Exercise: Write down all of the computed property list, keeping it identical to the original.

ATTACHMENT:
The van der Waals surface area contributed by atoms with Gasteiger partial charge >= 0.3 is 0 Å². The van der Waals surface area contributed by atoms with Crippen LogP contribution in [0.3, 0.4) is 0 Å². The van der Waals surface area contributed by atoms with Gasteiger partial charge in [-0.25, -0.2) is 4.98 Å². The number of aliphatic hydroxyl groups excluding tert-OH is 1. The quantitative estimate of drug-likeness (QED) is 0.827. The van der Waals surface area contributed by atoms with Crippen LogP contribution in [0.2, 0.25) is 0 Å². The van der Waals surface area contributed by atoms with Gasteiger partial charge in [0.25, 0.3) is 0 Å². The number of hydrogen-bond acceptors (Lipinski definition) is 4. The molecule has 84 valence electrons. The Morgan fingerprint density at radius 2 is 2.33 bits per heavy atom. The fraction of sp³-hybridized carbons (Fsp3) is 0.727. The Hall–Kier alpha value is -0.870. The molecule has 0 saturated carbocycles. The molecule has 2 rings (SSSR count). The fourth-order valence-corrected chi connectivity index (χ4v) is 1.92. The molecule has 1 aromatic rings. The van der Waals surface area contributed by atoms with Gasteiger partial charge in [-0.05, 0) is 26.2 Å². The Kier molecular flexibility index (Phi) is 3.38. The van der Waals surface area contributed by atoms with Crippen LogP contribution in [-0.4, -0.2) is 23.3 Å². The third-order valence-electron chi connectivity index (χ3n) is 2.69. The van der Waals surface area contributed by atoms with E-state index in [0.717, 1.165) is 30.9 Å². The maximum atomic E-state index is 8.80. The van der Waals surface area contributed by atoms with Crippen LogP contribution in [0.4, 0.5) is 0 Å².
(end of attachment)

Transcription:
The van der Waals surface area contributed by atoms with Gasteiger partial charge >= 0.3 is 0 Å². The van der Waals surface area contributed by atoms with Crippen LogP contribution in [0.3, 0.4) is 0 Å². The van der Waals surface area contributed by atoms with Gasteiger partial charge in [-0.25, -0.2) is 4.98 Å². The number of aliphatic hydroxyl groups excluding tert-OH is 1. The quantitative estimate of drug-likeness (QED) is 0.827. The van der Waals surface area contributed by atoms with Crippen LogP contribution in [0.2, 0.25) is 0 Å². The van der Waals surface area contributed by atoms with Gasteiger partial charge in [0.25, 0.3) is 0 Å². The number of hydrogen-bond acceptors (Lipinski definition) is 4. The molecule has 84 valence electrons. The Morgan fingerprint density at radius 2 is 2.33 bits per heavy atom. The fraction of sp³-hybridized carbons (Fsp3) is 0.727. The Hall–Kier alpha value is -0.870. The molecule has 0 saturated carbocycles. The molecule has 2 rings (SSSR count). The fourth-order valence-corrected chi connectivity index (χ4v) is 1.92. The molecule has 1 aromatic rings. The van der Waals surface area contributed by atoms with Gasteiger partial charge in [-0.05, 0) is 26.2 Å². The Kier molecular flexibility index (Phi) is 3.38. The van der Waals surface area contributed by atoms with Crippen LogP contribution in [-0.4, -0.2) is 23.3 Å². The third-order valence-electron chi connectivity index (χ3n) is 2.69. The van der Waals surface area contributed by atoms with E-state index in [0.717, 1.165) is 30.9 Å². The maximum atomic E-state index is 8.80. The van der Waals surface area contributed by atoms with Crippen LogP contribution in [0.4, 0.5) is 0 Å².